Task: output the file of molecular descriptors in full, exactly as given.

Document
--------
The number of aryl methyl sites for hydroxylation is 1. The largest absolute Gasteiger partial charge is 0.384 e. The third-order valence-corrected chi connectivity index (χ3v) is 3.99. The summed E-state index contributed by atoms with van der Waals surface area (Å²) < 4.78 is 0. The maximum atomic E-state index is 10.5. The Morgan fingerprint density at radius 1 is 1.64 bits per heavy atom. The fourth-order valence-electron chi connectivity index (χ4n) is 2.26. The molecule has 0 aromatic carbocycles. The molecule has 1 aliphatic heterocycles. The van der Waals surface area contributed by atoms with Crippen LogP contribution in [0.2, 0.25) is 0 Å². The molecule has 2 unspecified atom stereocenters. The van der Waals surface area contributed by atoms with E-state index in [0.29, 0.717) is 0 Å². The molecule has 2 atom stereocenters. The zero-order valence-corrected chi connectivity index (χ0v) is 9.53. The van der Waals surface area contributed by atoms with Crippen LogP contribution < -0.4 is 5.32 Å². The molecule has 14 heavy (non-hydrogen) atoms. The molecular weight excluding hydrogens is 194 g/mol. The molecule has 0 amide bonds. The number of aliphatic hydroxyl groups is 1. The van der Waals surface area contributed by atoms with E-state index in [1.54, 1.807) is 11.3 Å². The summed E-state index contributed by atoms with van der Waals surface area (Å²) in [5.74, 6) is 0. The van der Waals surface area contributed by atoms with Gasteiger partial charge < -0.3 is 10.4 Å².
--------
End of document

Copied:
The number of aryl methyl sites for hydroxylation is 1. The largest absolute Gasteiger partial charge is 0.384 e. The third-order valence-corrected chi connectivity index (χ3v) is 3.99. The summed E-state index contributed by atoms with van der Waals surface area (Å²) < 4.78 is 0. The maximum atomic E-state index is 10.5. The Morgan fingerprint density at radius 1 is 1.64 bits per heavy atom. The fourth-order valence-electron chi connectivity index (χ4n) is 2.26. The molecule has 0 aromatic carbocycles. The molecule has 1 aliphatic heterocycles. The van der Waals surface area contributed by atoms with Crippen LogP contribution in [0.2, 0.25) is 0 Å². The molecule has 2 unspecified atom stereocenters. The van der Waals surface area contributed by atoms with E-state index in [0.29, 0.717) is 0 Å². The molecule has 2 atom stereocenters. The zero-order valence-corrected chi connectivity index (χ0v) is 9.53. The van der Waals surface area contributed by atoms with Crippen LogP contribution < -0.4 is 5.32 Å². The molecule has 14 heavy (non-hydrogen) atoms. The molecular weight excluding hydrogens is 194 g/mol. The molecule has 0 amide bonds. The number of aliphatic hydroxyl groups is 1. The van der Waals surface area contributed by atoms with E-state index in [1.54, 1.807) is 11.3 Å². The summed E-state index contributed by atoms with van der Waals surface area (Å²) in [5.74, 6) is 0. The van der Waals surface area contributed by atoms with Gasteiger partial charge < -0.3 is 10.4 Å².